Deep Dive Breakout 2
Thursday, August 3, 2017
Khelan Bhatia (AARP), John Lewis (Formerly with the Association of Clinical Research Organizations), John Funderburk (Alzheimer’s Association), and Laura Ness (BAYADA Home Health Care)
We often target lawmakers with our advocacy messages, but what about recruiting some to advance our cause? Our panel will share case studies and practitioner advice for converting a legislator into a champion and then keeping them engaged.
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What motivates a legislator to become a champion?
- Industry jobs in their district will be one of the key motivators to align philosophically with members of Congress.
- Make sure to do your research and come equipped with facts that can help your advocate build a personal relationship with their member of Congress.
- Meet your target where they are.
How to maintain the passion?
- Leverage coalitions and third-party groups for their connections and their ability to lend support – they’re often overlooked. Even if they don’t fully endorse your idea, they can acknowledge it in the broader discourse.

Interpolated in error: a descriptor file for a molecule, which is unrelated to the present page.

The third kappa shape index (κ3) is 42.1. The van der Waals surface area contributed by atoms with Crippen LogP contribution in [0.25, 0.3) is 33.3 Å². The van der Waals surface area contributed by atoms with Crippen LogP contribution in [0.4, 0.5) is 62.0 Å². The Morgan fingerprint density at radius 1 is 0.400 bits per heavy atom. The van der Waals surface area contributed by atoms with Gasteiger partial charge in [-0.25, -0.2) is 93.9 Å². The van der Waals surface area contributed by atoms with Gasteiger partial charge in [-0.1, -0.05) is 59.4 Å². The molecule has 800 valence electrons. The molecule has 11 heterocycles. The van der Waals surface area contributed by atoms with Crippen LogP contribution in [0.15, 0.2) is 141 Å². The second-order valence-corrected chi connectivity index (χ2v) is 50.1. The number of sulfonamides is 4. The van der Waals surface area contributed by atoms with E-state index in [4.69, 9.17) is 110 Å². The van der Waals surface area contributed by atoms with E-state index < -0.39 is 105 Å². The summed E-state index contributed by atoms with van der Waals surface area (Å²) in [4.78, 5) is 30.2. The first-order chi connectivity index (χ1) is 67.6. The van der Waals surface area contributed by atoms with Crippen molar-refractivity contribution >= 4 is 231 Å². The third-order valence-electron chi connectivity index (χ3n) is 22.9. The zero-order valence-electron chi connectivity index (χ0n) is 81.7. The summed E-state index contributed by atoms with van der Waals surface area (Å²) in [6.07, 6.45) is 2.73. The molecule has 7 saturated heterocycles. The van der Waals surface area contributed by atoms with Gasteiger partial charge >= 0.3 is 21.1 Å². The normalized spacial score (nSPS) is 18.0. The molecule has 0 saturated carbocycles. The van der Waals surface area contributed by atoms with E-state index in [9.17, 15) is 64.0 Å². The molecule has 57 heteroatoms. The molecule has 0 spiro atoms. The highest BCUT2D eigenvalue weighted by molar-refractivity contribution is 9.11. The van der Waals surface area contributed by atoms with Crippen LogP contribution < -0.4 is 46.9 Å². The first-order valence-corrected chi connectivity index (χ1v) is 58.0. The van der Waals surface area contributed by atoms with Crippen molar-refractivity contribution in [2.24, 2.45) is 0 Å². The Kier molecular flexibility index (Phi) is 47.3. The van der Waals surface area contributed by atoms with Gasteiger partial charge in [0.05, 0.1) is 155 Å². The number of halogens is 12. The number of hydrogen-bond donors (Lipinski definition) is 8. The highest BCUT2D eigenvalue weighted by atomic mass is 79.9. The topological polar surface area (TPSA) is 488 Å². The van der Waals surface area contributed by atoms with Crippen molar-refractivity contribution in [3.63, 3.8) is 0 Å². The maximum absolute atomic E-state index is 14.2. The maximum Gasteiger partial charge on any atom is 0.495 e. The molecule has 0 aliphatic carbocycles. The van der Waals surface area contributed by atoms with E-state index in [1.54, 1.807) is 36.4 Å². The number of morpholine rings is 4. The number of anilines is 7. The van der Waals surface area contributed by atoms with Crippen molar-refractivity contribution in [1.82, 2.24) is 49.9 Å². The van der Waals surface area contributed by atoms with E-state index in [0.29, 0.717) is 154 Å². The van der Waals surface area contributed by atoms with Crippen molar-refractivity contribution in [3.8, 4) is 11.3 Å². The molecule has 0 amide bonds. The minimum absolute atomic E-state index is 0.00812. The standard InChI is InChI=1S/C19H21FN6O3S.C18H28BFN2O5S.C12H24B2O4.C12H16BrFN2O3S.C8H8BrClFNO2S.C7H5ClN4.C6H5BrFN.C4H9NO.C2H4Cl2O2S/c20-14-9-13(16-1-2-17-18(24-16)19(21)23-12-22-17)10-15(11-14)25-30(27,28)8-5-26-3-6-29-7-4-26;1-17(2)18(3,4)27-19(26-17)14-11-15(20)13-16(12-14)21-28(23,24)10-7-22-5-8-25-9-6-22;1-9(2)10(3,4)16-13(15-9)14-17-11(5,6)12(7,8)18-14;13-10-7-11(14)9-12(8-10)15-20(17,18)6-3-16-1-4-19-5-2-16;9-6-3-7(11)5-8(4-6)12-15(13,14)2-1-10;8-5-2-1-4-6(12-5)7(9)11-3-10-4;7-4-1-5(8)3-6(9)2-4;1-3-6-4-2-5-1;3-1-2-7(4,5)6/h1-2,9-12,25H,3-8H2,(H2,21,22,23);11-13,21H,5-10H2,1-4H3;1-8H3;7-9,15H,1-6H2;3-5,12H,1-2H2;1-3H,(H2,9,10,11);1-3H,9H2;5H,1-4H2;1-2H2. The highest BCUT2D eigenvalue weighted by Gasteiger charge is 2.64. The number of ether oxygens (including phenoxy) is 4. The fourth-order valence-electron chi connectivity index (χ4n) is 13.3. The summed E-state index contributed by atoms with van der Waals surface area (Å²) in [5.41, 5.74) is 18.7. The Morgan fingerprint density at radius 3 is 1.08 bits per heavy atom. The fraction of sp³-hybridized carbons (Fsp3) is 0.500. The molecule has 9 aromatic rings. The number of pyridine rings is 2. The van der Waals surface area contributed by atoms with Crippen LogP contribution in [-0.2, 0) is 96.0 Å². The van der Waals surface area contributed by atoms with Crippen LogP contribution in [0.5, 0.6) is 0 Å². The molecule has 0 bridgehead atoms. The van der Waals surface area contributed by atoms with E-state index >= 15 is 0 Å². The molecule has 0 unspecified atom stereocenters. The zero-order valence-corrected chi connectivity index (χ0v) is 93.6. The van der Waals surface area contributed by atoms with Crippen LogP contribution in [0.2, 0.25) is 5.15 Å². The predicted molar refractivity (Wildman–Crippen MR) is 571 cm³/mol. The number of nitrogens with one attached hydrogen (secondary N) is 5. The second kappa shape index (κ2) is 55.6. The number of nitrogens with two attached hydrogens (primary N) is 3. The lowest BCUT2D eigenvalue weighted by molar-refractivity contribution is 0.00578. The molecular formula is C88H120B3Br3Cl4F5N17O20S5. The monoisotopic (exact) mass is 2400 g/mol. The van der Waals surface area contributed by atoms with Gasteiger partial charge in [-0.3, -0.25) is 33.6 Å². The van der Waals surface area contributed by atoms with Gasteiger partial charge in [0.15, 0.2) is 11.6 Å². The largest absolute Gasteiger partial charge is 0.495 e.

- Give out a legislator of the year award to build press recognition.
- Provide social media support by thanking legislators.
- Become a resource for them and support them on other issues.
- Use a PAC to give financial support to campaigns.
- One organization has a wrap-around program around their fly-in: DC fly-in attendees commit to a district meeting. Schedule regular coffee meetings in the district.
- Eventually, a relationship will be built to a point where the lawmakers’ office reaches out to you to schedule the next meeting.
- Provide frequent updates to legislators and their staff and seek their advice and counsel on issues.
- Reward them for their dedication by letting your community know who your champions in Congress are, and by fundraising for them.
- Talk up your champion to other legislators and to other organizations so it gets back to them that you were praising them and expands their profile.
How do PACs play a role?
- Besides giving dollars to candidate campaigns, PACs can show support other ways. One organization sent campaign mailers to 30,000 primary voters – and the Congressman and their staff members’ houses – even in a safe election to let them know there is support. The Congressman called the organization’s CEO the day after the election to thank the organization.
Leveraging your key contact program
- Key contact “ambassadors” are the best person to be the point of contact with a legislator and to be your eyes and ears with them.
- Have the contacts keep the legislator informed about how the issue is changing or affecting them – including sending clips to their staff.
- The key contact can also write thank you notes, volunteer on campaigns, and generally cheerlead for your legislative champion. Trustworthy professions in particular help here.
- Bring a “ringer” to pull the heart strings, like a child with the illness your organization is advocating to fight. This provides an additional opportunity for policymakers to meet the people affected by the issue.